Tastes Like Water

Tastes Like Water

As I’ve mentioned before, I live in a “fixer-upper” of a home.  Now, and for the rest of my life on earth, something house-related will be on my to-do list… and for the rest of my life on earth I’ll question my discernment because I chose to live in a “fixer-upper.”  

Two things that were on my list of items to replace were “Refrigerator/freezer with one that’s more
efficient and has an automatic ice maker” and “Baseboard heat with a central heating and air
conditioning unit.”  I’m happy to announce that at least I was able to install a new fridge with an ice
maker… now I have somewhere to go for fresh, new ice when I’m turning into a puddle of salt water on hot summer days.  

I had almost forgotten what it was like without an ice maker, until recently.  I was in need of some Ice and I wasn’t home.  The only ice available came out of an ice cube tray that sits inside of a freezer.  At the end of my drink I started to suck on one of the pieces of ice and the flavor I discovered was certainly not that of water.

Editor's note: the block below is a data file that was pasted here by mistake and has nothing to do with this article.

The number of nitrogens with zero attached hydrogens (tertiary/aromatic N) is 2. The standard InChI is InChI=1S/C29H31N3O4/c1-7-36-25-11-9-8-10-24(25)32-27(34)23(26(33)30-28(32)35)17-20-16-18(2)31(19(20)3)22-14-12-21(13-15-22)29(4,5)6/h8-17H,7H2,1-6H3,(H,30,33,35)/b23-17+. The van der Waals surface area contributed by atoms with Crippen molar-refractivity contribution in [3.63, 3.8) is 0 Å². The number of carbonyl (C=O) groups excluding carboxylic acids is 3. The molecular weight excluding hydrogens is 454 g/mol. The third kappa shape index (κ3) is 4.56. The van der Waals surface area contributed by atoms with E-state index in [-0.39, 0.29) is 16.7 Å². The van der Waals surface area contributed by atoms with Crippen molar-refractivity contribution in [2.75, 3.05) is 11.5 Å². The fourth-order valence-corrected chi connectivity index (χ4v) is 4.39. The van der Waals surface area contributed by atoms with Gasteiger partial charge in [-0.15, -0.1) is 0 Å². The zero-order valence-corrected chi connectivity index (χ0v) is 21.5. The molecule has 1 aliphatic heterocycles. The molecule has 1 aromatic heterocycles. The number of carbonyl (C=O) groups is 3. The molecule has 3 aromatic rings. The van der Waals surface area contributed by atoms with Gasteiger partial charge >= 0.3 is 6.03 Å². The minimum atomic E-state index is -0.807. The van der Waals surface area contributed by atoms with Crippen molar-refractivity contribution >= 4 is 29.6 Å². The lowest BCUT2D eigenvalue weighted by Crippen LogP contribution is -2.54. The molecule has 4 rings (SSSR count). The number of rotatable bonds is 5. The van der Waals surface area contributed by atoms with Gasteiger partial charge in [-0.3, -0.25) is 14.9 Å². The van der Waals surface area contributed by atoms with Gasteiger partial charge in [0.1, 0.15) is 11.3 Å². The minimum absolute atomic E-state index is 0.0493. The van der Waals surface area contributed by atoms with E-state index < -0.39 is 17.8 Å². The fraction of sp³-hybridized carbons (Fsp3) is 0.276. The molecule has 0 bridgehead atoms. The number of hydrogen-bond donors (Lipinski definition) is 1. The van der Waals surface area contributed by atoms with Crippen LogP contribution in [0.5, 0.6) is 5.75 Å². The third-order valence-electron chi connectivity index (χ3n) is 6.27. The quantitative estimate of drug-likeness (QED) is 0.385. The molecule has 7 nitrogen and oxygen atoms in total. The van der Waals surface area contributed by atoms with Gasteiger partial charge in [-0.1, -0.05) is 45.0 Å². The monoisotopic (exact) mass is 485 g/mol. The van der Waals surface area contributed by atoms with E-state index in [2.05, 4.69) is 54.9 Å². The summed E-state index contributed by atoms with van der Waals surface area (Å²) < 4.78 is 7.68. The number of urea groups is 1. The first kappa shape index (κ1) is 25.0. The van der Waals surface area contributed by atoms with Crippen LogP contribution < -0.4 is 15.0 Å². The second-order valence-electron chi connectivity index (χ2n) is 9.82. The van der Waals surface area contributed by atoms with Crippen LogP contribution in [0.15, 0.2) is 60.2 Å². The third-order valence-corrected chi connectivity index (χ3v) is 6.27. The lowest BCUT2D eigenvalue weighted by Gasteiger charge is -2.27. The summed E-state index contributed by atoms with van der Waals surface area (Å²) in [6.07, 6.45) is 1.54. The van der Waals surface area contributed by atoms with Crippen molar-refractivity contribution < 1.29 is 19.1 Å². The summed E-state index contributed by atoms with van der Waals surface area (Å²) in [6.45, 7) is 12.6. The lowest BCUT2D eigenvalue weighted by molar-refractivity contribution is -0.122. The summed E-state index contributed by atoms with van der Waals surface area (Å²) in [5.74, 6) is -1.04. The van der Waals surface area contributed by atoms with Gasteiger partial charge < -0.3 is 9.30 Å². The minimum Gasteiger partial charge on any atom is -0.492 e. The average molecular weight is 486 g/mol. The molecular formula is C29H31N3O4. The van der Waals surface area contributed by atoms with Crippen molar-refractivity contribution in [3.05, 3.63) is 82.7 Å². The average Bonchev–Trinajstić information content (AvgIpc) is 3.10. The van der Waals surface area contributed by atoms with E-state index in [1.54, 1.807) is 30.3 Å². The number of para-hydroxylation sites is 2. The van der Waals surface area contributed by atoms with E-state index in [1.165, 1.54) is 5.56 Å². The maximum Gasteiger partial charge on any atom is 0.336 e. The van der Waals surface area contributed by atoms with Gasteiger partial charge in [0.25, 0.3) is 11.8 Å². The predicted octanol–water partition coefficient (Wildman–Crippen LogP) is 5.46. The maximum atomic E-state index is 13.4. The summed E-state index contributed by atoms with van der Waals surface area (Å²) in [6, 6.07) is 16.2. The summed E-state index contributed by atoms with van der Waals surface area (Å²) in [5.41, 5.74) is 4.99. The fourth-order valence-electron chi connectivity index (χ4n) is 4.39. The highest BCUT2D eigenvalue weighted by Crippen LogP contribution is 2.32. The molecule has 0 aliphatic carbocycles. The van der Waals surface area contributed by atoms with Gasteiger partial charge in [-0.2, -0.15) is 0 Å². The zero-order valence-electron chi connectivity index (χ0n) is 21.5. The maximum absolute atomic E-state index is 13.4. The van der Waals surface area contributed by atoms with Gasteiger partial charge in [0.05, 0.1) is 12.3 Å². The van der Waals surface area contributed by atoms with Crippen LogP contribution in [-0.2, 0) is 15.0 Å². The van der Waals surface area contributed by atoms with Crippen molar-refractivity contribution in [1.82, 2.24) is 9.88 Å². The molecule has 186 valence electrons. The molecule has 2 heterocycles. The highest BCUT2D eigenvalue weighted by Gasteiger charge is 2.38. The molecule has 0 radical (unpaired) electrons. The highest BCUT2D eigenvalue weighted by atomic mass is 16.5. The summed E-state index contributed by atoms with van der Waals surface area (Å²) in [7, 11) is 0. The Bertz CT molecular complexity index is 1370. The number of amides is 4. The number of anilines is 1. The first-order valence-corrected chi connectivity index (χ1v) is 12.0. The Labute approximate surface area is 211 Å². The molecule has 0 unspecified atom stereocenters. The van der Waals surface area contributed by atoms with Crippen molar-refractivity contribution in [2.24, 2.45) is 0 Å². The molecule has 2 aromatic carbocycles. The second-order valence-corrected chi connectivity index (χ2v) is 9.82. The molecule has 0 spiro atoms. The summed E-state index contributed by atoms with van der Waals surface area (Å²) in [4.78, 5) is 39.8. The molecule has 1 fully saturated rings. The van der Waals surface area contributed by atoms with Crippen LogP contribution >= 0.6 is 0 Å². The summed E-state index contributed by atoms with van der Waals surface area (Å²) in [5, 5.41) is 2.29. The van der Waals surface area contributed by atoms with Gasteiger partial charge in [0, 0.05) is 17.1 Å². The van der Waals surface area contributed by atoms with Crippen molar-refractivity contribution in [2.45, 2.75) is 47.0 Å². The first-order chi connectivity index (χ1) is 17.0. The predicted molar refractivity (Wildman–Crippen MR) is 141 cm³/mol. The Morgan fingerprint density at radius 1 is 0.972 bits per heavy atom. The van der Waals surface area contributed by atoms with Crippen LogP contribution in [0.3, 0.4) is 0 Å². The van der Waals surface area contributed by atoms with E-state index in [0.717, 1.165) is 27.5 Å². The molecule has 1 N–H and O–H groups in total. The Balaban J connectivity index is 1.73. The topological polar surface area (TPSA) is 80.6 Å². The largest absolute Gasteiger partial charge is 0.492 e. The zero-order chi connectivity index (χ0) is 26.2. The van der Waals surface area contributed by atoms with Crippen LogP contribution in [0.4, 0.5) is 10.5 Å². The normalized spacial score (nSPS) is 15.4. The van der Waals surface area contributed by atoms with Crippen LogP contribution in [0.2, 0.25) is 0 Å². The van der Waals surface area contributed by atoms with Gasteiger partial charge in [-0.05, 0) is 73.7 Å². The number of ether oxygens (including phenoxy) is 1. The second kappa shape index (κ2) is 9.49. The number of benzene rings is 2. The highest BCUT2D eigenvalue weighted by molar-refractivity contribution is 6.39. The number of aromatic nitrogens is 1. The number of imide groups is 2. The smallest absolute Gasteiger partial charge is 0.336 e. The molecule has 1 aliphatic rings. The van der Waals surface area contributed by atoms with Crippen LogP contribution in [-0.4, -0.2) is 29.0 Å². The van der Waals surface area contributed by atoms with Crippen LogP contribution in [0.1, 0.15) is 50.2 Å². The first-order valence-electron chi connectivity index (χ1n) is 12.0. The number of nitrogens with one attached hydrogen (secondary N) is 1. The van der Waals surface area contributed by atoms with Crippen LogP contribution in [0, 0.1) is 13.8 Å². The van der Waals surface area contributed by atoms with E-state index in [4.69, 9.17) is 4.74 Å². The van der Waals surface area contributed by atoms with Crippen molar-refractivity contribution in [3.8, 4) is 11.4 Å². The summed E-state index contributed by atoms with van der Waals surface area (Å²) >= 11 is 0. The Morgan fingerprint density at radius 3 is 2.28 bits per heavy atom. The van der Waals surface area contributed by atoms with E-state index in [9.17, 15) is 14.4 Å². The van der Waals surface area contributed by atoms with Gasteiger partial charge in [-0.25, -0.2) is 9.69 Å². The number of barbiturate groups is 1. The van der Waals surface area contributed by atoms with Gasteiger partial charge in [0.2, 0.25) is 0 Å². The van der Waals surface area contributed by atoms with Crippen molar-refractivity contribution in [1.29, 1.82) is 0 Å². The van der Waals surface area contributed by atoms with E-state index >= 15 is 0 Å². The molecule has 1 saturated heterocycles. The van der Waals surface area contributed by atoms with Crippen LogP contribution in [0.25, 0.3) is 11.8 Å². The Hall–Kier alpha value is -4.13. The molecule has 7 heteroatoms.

This was not a neutral taste.  No.  This taste reflected a kind of D-Day invasion of everything pure and right in my body’s system.  The PH balance of this ice did a disservice to the word “balance.”  Essentially, it tasted as though I had chosen to open the freezer door, pull everything out of it and then lick its lower-back corner with my tongue.  

What happened?  Ice is frozen water.  It’s not supposed to taste like anything.  After some discussion with those “in the know” it appears that the ice tray had sat in the freezer, unused, for as long as anyone could remember.  I was just fortunate enough to be the one who awoke the monster from it’s hibernation and introduce it to my mouth.  

I’ve found that we’re more like those ice cubes than we like to admit.  Not because we’re repulsive, but because we so often take on the “flavor” of our environment without exerting any will of our own.  It’s not that we make a decision to change, we simply change because we’re exposed to a specific environment.  

Spouses take on some of each other’s mannerisms and even vocabulary without even thinking about it.  Coworkers pick up workplace habits.  Even when an individual resists changing to his or her surroundings, they find it difficult.  Try talking to a Christian construction worker about cursing!

At Lindsey Trinity our mission is to seek, serve and share God’s love throughout the community and the world.  We don’t “get it right” all the time, but quite often, we get close.  That desire creates the community of Lindsey Trinity.  Those who decide to immerse themselves in this community will find themselves closer to loving more effectively.  

So if you think the world could use more love, join us and take on that flavor.

Pastor Travis


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